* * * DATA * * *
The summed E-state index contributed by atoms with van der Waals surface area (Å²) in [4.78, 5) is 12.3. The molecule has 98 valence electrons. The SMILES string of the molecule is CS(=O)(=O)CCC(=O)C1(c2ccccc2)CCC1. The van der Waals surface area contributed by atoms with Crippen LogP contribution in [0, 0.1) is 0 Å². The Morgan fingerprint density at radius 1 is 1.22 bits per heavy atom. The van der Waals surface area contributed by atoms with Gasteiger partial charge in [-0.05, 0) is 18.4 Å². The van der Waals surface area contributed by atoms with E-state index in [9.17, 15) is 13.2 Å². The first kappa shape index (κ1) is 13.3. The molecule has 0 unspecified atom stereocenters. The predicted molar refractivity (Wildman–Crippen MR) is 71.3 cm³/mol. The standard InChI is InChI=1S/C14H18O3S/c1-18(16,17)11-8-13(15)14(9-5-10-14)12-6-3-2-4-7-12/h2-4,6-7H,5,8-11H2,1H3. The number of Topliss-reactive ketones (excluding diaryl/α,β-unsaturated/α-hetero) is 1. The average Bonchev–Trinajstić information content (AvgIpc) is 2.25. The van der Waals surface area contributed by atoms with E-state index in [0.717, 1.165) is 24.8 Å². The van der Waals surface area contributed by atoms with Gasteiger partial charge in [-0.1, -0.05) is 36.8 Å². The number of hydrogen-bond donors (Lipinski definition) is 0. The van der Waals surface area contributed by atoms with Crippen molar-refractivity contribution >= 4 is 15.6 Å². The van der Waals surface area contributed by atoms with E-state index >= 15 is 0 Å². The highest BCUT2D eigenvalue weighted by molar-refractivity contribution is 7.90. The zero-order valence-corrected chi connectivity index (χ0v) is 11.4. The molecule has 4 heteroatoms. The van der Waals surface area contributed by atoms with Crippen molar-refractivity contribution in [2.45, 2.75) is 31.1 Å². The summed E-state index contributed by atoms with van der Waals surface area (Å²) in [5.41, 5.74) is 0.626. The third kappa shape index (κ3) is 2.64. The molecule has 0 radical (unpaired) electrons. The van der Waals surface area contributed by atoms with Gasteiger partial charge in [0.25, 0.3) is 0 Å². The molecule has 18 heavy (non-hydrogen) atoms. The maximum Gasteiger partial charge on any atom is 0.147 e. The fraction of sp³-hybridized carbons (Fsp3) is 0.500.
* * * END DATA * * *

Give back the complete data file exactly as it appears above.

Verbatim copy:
The summed E-state index contributed by atoms with van der Waals surface area (Å²) in [4.78, 5) is 12.3. The molecule has 98 valence electrons. The SMILES string of the molecule is CS(=O)(=O)CCC(=O)C1(c2ccccc2)CCC1. The van der Waals surface area contributed by atoms with Crippen LogP contribution in [0, 0.1) is 0 Å². The Morgan fingerprint density at radius 1 is 1.22 bits per heavy atom. The van der Waals surface area contributed by atoms with Gasteiger partial charge in [-0.05, 0) is 18.4 Å². The van der Waals surface area contributed by atoms with E-state index in [9.17, 15) is 13.2 Å². The first kappa shape index (κ1) is 13.3. The molecule has 0 unspecified atom stereocenters. The predicted molar refractivity (Wildman–Crippen MR) is 71.3 cm³/mol. The standard InChI is InChI=1S/C14H18O3S/c1-18(16,17)11-8-13(15)14(9-5-10-14)12-6-3-2-4-7-12/h2-4,6-7H,5,8-11H2,1H3. The number of Topliss-reactive ketones (excluding diaryl/α,β-unsaturated/α-hetero) is 1. The average Bonchev–Trinajstić information content (AvgIpc) is 2.25. The van der Waals surface area contributed by atoms with E-state index in [0.717, 1.165) is 24.8 Å². The van der Waals surface area contributed by atoms with Gasteiger partial charge in [-0.1, -0.05) is 36.8 Å². The number of hydrogen-bond donors (Lipinski definition) is 0. The van der Waals surface area contributed by atoms with Crippen molar-refractivity contribution >= 4 is 15.6 Å². The van der Waals surface area contributed by atoms with E-state index >= 15 is 0 Å². The highest BCUT2D eigenvalue weighted by molar-refractivity contribution is 7.90. The zero-order valence-corrected chi connectivity index (χ0v) is 11.4. The molecule has 4 heteroatoms. The van der Waals surface area contributed by atoms with Crippen molar-refractivity contribution in [2.45, 2.75) is 31.1 Å². The summed E-state index contributed by atoms with van der Waals surface area (Å²) in [5.41, 5.74) is 0.626. The third kappa shape index (κ3) is 2.64. The molecule has 0 radical (unpaired) electrons. The van der Waals surface area contributed by atoms with Gasteiger partial charge in [0.25, 0.3) is 0 Å². The molecule has 18 heavy (non-hydrogen) atoms. The maximum Gasteiger partial charge on any atom is 0.147 e. The fraction of sp³-hybridized carbons (Fsp3) is 0.500.